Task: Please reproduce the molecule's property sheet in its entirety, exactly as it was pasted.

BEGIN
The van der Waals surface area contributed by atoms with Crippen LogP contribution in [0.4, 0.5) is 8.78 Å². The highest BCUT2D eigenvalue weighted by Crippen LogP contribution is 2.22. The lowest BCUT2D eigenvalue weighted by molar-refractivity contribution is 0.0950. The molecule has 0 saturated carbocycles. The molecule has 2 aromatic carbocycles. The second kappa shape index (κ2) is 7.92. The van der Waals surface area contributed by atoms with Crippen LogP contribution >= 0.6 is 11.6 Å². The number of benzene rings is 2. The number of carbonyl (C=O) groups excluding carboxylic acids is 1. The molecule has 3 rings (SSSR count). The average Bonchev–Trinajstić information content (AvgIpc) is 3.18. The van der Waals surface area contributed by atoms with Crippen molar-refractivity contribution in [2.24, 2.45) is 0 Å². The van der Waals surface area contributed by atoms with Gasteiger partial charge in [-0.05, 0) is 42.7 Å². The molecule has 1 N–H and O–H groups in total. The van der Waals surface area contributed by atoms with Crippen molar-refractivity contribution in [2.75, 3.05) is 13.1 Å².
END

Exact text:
The van der Waals surface area contributed by atoms with Crippen LogP contribution in [0.4, 0.5) is 8.78 Å². The highest BCUT2D eigenvalue weighted by Crippen LogP contribution is 2.22. The lowest BCUT2D eigenvalue weighted by molar-refractivity contribution is 0.0950. The molecule has 0 saturated carbocycles. The molecule has 2 aromatic carbocycles. The second kappa shape index (κ2) is 7.92. The van der Waals surface area contributed by atoms with Crippen LogP contribution >= 0.6 is 11.6 Å². The number of benzene rings is 2. The number of carbonyl (C=O) groups excluding carboxylic acids is 1. The molecule has 3 rings (SSSR count). The average Bonchev–Trinajstić information content (AvgIpc) is 3.18. The van der Waals surface area contributed by atoms with Crippen molar-refractivity contribution in [2.24, 2.45) is 0 Å². The van der Waals surface area contributed by atoms with Gasteiger partial charge in [-0.05, 0) is 42.7 Å². The molecule has 1 N–H and O–H groups in total. The van der Waals surface area contributed by atoms with Crippen molar-refractivity contribution in [2.75, 3.05) is 13.1 Å².